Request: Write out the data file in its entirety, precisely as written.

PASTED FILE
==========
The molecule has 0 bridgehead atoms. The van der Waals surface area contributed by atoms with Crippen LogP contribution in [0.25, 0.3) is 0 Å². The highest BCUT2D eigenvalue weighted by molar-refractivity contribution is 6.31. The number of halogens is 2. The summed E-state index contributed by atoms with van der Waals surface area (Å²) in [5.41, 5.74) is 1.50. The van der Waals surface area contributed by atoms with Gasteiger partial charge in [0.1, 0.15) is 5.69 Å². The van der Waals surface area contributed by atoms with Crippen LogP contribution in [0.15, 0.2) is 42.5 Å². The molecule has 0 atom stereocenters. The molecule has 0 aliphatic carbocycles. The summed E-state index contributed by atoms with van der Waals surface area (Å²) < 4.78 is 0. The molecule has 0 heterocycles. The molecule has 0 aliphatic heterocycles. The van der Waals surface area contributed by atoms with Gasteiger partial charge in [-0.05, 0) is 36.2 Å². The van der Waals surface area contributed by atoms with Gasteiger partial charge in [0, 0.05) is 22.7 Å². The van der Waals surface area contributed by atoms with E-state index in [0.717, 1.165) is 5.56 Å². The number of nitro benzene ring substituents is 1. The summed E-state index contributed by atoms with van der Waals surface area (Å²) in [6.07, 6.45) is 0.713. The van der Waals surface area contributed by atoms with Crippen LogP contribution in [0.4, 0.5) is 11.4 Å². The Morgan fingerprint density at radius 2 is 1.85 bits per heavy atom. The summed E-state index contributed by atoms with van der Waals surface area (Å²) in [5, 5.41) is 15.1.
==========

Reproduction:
The molecule has 0 bridgehead atoms. The van der Waals surface area contributed by atoms with Crippen LogP contribution in [0.25, 0.3) is 0 Å². The highest BCUT2D eigenvalue weighted by molar-refractivity contribution is 6.31. The number of halogens is 2. The summed E-state index contributed by atoms with van der Waals surface area (Å²) in [5.41, 5.74) is 1.50. The van der Waals surface area contributed by atoms with Gasteiger partial charge in [0.1, 0.15) is 5.69 Å². The van der Waals surface area contributed by atoms with Crippen LogP contribution in [0.15, 0.2) is 42.5 Å². The molecule has 0 atom stereocenters. The molecule has 0 aliphatic carbocycles. The summed E-state index contributed by atoms with van der Waals surface area (Å²) < 4.78 is 0. The molecule has 0 heterocycles. The molecule has 0 aliphatic heterocycles. The van der Waals surface area contributed by atoms with Gasteiger partial charge in [-0.05, 0) is 36.2 Å². The van der Waals surface area contributed by atoms with Gasteiger partial charge in [0, 0.05) is 22.7 Å². The van der Waals surface area contributed by atoms with E-state index in [0.717, 1.165) is 5.56 Å². The number of nitro benzene ring substituents is 1. The summed E-state index contributed by atoms with van der Waals surface area (Å²) in [6.07, 6.45) is 0.713. The van der Waals surface area contributed by atoms with Crippen LogP contribution in [0.4, 0.5) is 11.4 Å². The Morgan fingerprint density at radius 2 is 1.85 bits per heavy atom. The summed E-state index contributed by atoms with van der Waals surface area (Å²) in [5, 5.41) is 15.1.